Also from Jesus Needs New PRHow Dare You — A Mark (Drizzy) Driscoll Remix.” Critics of the desperately butch preacher Mark Driscoll will enjoy this remix of one of his many videos, highlighting his arrogant, belligerent style. But Driscoll’s admirers — including his biggest admirer, Driscoll himself — will probably enjoy this remix just as much.

“Dave Strenski, resident of Detroit exurb Ypsilanti, got it into his head that he would help the local food co-op reduce its bills by installing solar panels on its roof. And he didn’t let his complete lack of experience with solar stand in the way. …”

Here’s his website: Ypsilanti, Michigan Solar Project.

The National Religious Broadcasters organization is worried that the Internet is interfering with conservative Christians’ freedom to spread nasty lies about homosexuals.

The House for All Sinners and Saints blesses a new name.

A pair of useful visual aids:

1. How different Christian denominations see each other

2. A Brief History of Corporate Whining

Kristin Rawls discusses St. Francis, scary veiny Willow and what “might be the most explicitly Christian moment in the show.” She notes that the Christian imagery of this scene — in which the world is saved through sacrificial love — is surprising given the well-known religious skepticism of Buffy creator Joss Whedon. But to me that’s not nearly as surprising or strange as the utter absence of such imagery or such redeeming love in so much of what is marketed as “Christian entertainment.”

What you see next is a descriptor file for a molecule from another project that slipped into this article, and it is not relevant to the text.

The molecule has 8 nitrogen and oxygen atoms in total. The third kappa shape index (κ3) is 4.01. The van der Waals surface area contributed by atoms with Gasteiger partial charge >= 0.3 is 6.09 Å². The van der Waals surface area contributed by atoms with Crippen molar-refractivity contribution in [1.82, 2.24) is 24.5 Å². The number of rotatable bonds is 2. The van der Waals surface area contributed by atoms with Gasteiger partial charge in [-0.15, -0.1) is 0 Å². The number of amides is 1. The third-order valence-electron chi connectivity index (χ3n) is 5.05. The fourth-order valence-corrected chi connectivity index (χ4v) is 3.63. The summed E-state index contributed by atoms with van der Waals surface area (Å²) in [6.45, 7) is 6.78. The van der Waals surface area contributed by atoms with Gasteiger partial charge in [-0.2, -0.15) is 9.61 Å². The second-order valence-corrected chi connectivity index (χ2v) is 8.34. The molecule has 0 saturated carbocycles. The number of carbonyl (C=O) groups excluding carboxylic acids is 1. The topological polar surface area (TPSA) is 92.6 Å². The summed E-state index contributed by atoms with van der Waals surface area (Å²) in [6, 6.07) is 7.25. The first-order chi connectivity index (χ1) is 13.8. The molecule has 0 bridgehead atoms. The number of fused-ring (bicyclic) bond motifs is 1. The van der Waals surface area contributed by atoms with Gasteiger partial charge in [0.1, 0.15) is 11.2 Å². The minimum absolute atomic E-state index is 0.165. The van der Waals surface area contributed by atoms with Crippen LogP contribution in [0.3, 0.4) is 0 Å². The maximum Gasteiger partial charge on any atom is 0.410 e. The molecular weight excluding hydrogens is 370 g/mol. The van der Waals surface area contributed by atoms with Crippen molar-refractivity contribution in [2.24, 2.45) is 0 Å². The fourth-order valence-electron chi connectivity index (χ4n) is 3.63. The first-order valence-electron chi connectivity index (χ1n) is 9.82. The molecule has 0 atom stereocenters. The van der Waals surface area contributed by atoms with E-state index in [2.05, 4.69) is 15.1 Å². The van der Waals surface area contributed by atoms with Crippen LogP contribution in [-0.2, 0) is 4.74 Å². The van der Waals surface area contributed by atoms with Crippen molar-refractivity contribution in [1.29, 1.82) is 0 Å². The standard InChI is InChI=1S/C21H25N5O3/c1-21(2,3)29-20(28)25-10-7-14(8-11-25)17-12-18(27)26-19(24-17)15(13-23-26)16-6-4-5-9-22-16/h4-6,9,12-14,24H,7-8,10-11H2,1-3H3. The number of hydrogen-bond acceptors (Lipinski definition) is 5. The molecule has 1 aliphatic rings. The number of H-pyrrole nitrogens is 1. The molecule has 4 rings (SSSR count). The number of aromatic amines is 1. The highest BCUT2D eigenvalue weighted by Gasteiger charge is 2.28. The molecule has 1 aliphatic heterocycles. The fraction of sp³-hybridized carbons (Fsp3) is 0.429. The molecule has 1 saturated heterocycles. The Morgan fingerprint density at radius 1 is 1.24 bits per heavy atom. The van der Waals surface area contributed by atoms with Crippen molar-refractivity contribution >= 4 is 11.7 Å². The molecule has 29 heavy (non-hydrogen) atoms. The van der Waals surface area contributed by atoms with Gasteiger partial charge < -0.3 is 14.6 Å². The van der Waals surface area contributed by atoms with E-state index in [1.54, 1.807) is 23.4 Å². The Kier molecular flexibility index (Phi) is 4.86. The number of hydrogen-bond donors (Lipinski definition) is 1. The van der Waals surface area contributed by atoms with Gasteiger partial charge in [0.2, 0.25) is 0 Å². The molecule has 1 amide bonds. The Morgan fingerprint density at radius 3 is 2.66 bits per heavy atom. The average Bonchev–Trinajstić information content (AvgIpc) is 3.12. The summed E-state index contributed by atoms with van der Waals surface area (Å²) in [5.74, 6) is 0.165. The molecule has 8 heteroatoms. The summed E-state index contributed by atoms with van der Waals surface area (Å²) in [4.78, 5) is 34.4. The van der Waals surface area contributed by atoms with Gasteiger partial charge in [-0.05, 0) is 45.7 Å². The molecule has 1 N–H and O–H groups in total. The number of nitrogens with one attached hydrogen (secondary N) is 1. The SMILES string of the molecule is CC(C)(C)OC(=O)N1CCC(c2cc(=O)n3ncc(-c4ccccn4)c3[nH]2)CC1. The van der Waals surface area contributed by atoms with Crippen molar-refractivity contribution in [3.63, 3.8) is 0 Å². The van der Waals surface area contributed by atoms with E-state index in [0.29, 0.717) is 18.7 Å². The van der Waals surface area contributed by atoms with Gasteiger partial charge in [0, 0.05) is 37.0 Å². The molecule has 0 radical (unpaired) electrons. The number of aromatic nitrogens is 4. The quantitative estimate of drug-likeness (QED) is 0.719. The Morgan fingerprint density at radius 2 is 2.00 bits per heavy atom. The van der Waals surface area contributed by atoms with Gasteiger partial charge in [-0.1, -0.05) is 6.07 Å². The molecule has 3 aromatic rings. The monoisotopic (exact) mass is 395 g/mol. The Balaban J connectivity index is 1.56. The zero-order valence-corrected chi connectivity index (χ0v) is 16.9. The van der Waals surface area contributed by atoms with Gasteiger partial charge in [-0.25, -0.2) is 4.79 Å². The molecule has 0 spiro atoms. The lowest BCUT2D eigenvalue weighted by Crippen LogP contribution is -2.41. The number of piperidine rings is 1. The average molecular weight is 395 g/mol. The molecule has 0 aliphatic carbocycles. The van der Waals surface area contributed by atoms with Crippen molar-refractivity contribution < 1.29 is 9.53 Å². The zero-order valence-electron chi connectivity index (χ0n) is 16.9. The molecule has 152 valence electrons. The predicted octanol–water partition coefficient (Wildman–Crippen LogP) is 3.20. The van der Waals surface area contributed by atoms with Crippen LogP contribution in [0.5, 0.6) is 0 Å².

Rachel Held Evans — who is now sporting a daringly “unbiblical” haircut –  points us to this lovely story from Dana Reinhart:

She said to him, to my humiliation: “My granddaughter tells me you’re a famous actor but I’ve never heard of you.”

He stayed with her until the ambulance came and then he walked alongside the stretcher holding her hand and telling her she was breaking his heart by leaving the party so early, just as they were getting to know each other.

Phil Plait encourages his readers to listen to Marian Call. I did and I’m very glad I did so.

Jesus Christ is no reason to leave a band.” — Kendall Jones

Now celebrating 24 days without a prominent homophobe getting caught in a gay sex scandal.

  • Anonymous

    …they mandate rape?

    Essentially, yes they do.  They have very strict gender roles, and wives are expected to be completely submissive to their husbands.  Women aren’t allowed to say no to anything, including sex.  It’s not really framed that way though, because it’s supposed to be joyful obedience.  So instead of just “giving in” when the husband wants sex, the wife is supposed to do the mental gymnastics to convince herself that she really does want to do it.  Since the wife doesn’t actually say no, they certainly don’t consider it rape.  In cases of very forceful marital rape it could be viewed as physical abuse, and different families have differing views on whether women should be allowed to leave abusive husbands or if they should just submit more to make him magically change.